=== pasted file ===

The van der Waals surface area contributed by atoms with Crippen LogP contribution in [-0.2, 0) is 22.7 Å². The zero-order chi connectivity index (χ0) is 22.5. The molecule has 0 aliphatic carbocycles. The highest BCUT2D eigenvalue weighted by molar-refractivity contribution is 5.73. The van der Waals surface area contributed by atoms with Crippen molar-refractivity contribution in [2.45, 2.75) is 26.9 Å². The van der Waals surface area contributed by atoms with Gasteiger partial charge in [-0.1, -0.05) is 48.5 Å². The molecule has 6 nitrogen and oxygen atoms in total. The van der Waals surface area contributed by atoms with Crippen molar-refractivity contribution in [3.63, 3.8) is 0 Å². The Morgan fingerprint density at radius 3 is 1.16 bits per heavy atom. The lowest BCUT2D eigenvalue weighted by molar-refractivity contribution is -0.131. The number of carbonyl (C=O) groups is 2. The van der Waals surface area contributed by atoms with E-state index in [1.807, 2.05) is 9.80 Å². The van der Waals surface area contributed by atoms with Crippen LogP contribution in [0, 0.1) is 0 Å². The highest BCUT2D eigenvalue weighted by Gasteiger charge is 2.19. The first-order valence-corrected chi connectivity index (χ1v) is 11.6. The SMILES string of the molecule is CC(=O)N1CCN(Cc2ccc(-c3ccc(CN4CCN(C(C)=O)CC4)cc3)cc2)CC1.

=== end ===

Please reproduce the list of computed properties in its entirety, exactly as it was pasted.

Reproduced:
The van der Waals surface area contributed by atoms with Crippen LogP contribution in [-0.2, 0) is 22.7 Å². The zero-order chi connectivity index (χ0) is 22.5. The molecule has 0 aliphatic carbocycles. The highest BCUT2D eigenvalue weighted by molar-refractivity contribution is 5.73. The van der Waals surface area contributed by atoms with Crippen molar-refractivity contribution in [2.45, 2.75) is 26.9 Å². The van der Waals surface area contributed by atoms with Gasteiger partial charge in [-0.1, -0.05) is 48.5 Å². The molecule has 6 nitrogen and oxygen atoms in total. The van der Waals surface area contributed by atoms with Crippen molar-refractivity contribution in [3.63, 3.8) is 0 Å². The Morgan fingerprint density at radius 3 is 1.16 bits per heavy atom. The lowest BCUT2D eigenvalue weighted by molar-refractivity contribution is -0.131. The number of carbonyl (C=O) groups is 2. The van der Waals surface area contributed by atoms with E-state index in [1.807, 2.05) is 9.80 Å². The van der Waals surface area contributed by atoms with Crippen LogP contribution in [0, 0.1) is 0 Å². The highest BCUT2D eigenvalue weighted by Gasteiger charge is 2.19. The first-order valence-corrected chi connectivity index (χ1v) is 11.6. The SMILES string of the molecule is CC(=O)N1CCN(Cc2ccc(-c3ccc(CN4CCN(C(C)=O)CC4)cc3)cc2)CC1.